Image Processing Reference
We suppose that we have p ( x ) ≥ 0 as our prior estimate of the overall shape
of the function f ( x ); let P (ω) be the Fourier transform of p ( x ). Let us take as
the special functions the set H m (ω), with m = 1, …, N , where H m (ω) is the
function whose inverse Fourier transform is h m ( x ) = p ( x )exp( ix ω m ); that is,
H m (ω) = P (ω − ω m ). Now we apply our estimation procedure to each of these
H m (ω).
We fix a value of m and apply the estimation procedure in the previous
equation to estimate h m ( x ). We then have
for each m = 1, …, N . Putting in what H m and h m are, we obtain the system of
for m = 1, …, N .
Let D be the square matrix with entries P (ω n − ω m ), let a ( x ) be the column vec-
tor with entries a n ( x ), and let e ( x ) be the column vector with entries exp( ix ω m ).
We can then write the previous equation as p ( x ) e ( x ) = Da ( x ). Solving for a ( x ),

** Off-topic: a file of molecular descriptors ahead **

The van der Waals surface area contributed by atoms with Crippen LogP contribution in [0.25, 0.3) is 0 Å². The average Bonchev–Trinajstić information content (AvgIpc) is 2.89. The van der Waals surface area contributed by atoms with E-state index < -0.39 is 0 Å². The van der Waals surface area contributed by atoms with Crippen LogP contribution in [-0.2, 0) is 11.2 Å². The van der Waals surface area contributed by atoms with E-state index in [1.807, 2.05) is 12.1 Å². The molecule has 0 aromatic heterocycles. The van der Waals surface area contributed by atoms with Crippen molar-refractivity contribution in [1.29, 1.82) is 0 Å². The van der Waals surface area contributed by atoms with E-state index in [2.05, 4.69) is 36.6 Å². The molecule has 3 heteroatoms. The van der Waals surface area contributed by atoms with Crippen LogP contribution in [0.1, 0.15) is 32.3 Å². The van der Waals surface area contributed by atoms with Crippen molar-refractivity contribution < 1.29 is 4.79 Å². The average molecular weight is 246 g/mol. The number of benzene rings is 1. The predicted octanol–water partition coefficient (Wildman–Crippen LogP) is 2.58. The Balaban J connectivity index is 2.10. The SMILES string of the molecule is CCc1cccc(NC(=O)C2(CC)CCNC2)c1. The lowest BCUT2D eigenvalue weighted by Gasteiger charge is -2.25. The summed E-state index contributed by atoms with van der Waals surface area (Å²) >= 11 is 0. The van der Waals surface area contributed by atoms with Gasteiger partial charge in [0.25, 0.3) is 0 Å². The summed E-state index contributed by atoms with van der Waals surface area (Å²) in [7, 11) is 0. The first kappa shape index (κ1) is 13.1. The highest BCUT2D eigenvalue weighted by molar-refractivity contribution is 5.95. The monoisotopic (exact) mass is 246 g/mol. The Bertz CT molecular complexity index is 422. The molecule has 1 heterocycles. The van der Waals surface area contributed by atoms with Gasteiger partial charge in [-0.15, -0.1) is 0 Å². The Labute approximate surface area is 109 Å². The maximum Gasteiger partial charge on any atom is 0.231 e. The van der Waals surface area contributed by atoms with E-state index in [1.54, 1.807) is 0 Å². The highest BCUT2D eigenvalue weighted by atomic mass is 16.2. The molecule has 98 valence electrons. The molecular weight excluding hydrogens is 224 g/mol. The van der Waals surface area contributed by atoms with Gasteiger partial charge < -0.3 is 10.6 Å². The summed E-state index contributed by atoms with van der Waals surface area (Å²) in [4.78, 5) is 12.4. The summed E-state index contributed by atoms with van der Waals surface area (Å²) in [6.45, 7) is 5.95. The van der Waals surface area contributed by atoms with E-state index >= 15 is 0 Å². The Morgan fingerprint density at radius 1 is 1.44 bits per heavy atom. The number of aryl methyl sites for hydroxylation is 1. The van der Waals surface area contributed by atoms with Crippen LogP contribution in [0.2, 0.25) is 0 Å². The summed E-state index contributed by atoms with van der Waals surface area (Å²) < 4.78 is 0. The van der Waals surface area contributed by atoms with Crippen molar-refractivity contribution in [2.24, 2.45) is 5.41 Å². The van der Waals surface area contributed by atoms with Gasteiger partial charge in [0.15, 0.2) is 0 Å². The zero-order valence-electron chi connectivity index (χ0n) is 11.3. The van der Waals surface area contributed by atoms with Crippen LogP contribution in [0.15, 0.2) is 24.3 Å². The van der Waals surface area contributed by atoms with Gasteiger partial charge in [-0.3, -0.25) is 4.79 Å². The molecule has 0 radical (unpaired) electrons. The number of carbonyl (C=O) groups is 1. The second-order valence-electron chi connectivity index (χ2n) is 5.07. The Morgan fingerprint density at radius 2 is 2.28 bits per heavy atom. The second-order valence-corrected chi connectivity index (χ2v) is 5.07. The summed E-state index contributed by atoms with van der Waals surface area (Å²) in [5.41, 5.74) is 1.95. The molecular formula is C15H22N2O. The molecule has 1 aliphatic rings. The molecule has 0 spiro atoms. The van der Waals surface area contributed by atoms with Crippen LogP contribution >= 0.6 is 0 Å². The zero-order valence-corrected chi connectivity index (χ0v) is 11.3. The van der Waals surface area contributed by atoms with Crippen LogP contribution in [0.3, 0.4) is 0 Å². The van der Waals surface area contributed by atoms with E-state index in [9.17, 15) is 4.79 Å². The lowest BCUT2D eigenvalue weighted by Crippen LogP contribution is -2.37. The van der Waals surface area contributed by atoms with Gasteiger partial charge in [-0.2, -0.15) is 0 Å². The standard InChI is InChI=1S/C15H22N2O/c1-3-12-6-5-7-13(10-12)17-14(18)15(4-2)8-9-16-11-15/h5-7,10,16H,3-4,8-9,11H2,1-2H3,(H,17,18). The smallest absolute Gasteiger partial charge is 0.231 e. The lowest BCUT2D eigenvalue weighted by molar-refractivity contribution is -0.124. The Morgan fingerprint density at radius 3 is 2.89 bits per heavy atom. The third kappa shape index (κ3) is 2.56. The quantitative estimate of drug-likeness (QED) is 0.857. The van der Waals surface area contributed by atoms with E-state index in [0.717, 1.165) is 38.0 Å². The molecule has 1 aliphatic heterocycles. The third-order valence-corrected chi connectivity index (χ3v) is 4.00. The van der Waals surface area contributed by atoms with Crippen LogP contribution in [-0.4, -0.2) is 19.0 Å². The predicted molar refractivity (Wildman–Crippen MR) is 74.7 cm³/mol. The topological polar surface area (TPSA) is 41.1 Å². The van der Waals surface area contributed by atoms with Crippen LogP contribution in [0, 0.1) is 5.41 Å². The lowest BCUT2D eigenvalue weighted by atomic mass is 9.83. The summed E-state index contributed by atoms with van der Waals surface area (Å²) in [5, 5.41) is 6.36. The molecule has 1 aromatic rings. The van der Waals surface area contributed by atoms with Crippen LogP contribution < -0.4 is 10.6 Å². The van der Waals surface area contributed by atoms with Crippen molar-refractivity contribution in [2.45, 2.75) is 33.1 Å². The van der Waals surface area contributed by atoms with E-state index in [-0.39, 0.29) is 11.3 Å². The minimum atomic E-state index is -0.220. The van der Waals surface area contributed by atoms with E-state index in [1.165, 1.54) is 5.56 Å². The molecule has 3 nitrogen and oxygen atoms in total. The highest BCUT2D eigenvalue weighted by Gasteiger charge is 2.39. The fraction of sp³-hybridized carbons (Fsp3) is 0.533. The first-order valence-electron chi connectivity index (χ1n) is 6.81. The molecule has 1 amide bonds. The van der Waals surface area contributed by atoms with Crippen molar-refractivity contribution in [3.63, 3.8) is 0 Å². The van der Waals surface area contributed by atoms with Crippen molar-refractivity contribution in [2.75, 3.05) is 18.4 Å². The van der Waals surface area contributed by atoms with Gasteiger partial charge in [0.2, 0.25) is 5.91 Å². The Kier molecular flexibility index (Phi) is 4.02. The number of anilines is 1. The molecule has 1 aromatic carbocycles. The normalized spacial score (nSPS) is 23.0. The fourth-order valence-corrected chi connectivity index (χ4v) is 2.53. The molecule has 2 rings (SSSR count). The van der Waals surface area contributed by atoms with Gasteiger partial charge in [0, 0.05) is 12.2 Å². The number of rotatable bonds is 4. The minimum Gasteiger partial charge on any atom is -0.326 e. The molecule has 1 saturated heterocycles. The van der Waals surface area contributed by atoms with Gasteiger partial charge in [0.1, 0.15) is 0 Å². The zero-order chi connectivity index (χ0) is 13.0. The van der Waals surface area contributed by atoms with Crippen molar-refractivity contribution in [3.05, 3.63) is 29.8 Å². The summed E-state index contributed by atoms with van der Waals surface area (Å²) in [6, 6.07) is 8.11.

We now apply these coefficients to the original Fourier transform estima-
tion problem. Let d be the column vector with entries F (ω n ). Our estimate of
f ( x ) is then
which is the PDFT.
Morphing the prior
The resolution of the PDFT estimate systematically improves as the prior p ( r )
improves. When no assumptions are warranted regarding the prior function,
one can then choose a generic prior and then reduce its size and shape and
monitor the energy of the associated PDFT estimate. It can be shown that as
the prior shrinks to a size smaller than the target shape, the energy of the PDFT
estimate dramatically increases. A systematic approach to this “morphing” of
p ( r ) allows target information to be deduced, either an improved image of the
target or a defining signature shape (Figure C.5). This is illustrated below.
By identifying a region in an image that looks like a likely target, one
can extract this array of pixels (a large enough area around the target which
includes the significant portion of the SAR point spread function), and then
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